Warners duo 2 good 2 be overlooked
EmptyPARK CITY -- On Oscar nominations morning, there were happy faces all around at Warner Bros. Pictures, as the studio faced an embarrassment of riches with four nominations for Clint Eastwood's "Letters From Iwo Jima" and five each for Martin Scorsese's "The Departed" and Edward Zwick's "Blood Diamond," both starring Leonardo DiCaprio.
DiCaprio and Eastwood both emerged with nominations, but in an unpredictable awards season, things could have taken a different course because both men were competing with themselves.
At the start of the Oscar season, Warners had to juggle the demands of two movies starring DiCaprio, who scored rave reviews for both. The studio at first drew criticism for its initial Oscar strategy favoring DiCaprio as best actor in "Diamond" over "Departed."
For the SAG Awards, where studios can slot actors into categories, it submitted DiCaprio's "Departed" performance in the supporting actor category. The Hollywood Foreign Press Assn., which decides these things for itself, took a different tact and nominated DiCaprio for both films in its leading actor category. (He won for neither and Forest Whitaker took home the Globe for "The Last King of Scotland.")
However, once DiCaprio accepted the fact that Academy voters, who decide which category an actor belongs in, were likely to follow the studio's lead and consider him as best actor in "Diamond" and supporting in "Departed," he refused to campaign against his "Departed" co-stars in the supporting actor category, according to the actor's press agent, Ken Sunshine.
Warners bought no supporting actor ads for DiCaprio. "There were 800 different narratives of what might happen," Sunshine said. "The last thing we wanted to do was manipulate the system."
A popular contender who has two horses in any race risks splitting his own vote.
"Leo did two amazing performances in two movies," said Graham King, who produced both films. "For me, one wasn't better than the other. 'The Departed' was more of an ensemble piece. The other, he was obviously the star of the film. Which one won the Oscar didn't matter. We just wanted the Academy to reward his work this year."
King said that early on nobody considered an Oscar campaign for "Departed," which was seen as more of a commercial genre picture. "We didn't want an Oscar campaign, there was no talk of the award season beforehand with the filmmakers," he said. "On this film, we never discussed it. On 'Blood Diamond,' a risky film for a studio to make, we needed the awards behind them to drive boxoffice."
In the end, DiCaprio's best actor turn in "Diamond" proved his ticket to the Oscars. "I've never seen Leo happier, he's basking in the success of (fellow nominees) Djimon Hounsou and Mark Wahlberg," Sunshine added. And Warners could get the boxoffice boost it needs for "Diamond."
As if Warners didn't have enough to worry about, at the height of the fall madness, the studio responded to a plea from its in-house actor-director-producer Eastwood. Paramount Pictures already had released his "Flags of Our Fathers," a DreamWorks/ Warners co-production. Warners was planning to hold "Letters" for a February release.
But Eastwood told Warners that it might be best for the two films to be seen together as companion pieces. The studio listened -- after all, this was the man who pulled off Oscar surprises with "Mystic River" and best picture winner "Million Dollar Baby." "For whatever reason, 'Flags' didn't spark people the way 'Letters' did," said Dawn Taubin, Warners president of domestic marketing. "As Clint always does, he surprises people."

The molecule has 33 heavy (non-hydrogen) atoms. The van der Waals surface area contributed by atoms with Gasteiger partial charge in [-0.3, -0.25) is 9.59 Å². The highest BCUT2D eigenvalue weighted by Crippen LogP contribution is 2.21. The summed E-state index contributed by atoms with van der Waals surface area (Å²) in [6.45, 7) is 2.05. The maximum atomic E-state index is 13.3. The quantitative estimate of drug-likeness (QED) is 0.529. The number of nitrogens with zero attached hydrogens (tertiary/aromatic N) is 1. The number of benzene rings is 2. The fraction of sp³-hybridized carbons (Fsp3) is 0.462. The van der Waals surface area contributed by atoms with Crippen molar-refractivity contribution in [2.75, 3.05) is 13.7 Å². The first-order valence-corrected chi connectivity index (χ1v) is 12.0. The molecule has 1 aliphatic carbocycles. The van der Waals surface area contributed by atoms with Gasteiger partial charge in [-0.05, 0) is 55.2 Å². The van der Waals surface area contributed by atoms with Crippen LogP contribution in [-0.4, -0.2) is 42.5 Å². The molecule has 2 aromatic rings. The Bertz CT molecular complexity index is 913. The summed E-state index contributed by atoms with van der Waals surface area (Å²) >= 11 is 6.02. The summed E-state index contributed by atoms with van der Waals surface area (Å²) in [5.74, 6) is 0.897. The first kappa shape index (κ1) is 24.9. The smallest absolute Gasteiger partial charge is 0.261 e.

The studio went into hyperdrive to open "Letters" in December for Oscar consideration. "We didn't even have a trailer," Taubin laughed. "We worked very fast, and the movie took off."
"Letters" came into the Oscar race too late to land an official Academy screening, but Warners invited members to multiple screenings and did a late DVD mailing.
As soon as "Letters" entered the fray, "Flags" withdrew, sources close to the campaign said. "The minute 'Letters' came out, you pick that one horse and ride it," one campaigner said.
At the Globes, Eastwood received two directing nominations. It might have been double jeopardy because he lost the award to Scorsese, though "Letters" was named best foreign-language film.
Still, the move to put "Letters" out at year's end paid off handsomely, as Eastwood's star power and critics' raves turned what might have been a difficult-to-watch foreign-language war film into a must-see. Clearly, Oscar voters picked one film over the other, while wanting to reward the popular eminence grise for the astonishing achievement of turning out two such master works at the grand old age of 76.
Eastwood knows what he's doing. The $20 million "Letters" was perceived as being more like Eastwood's other low-budget come-from-behind movies, as opposed to the $75 million massive scale front-runner wartime epic "Flags," which perhaps too closely resembled its producer Steven Spielberg's Oscar-winning "Saving Private Ryan."
As for Spielberg, as a producer on "Letters," he got to share in its best pic nom, while Eastwood took home yet another directing nomination.
Still, Eastwood can't be considered the inevitable winner. While the Academy's admiration for him is huge, it might decide it finally is time to honor fellow veteran Scorsese, who so far has gone home empty-handed whenever he has been nominated.
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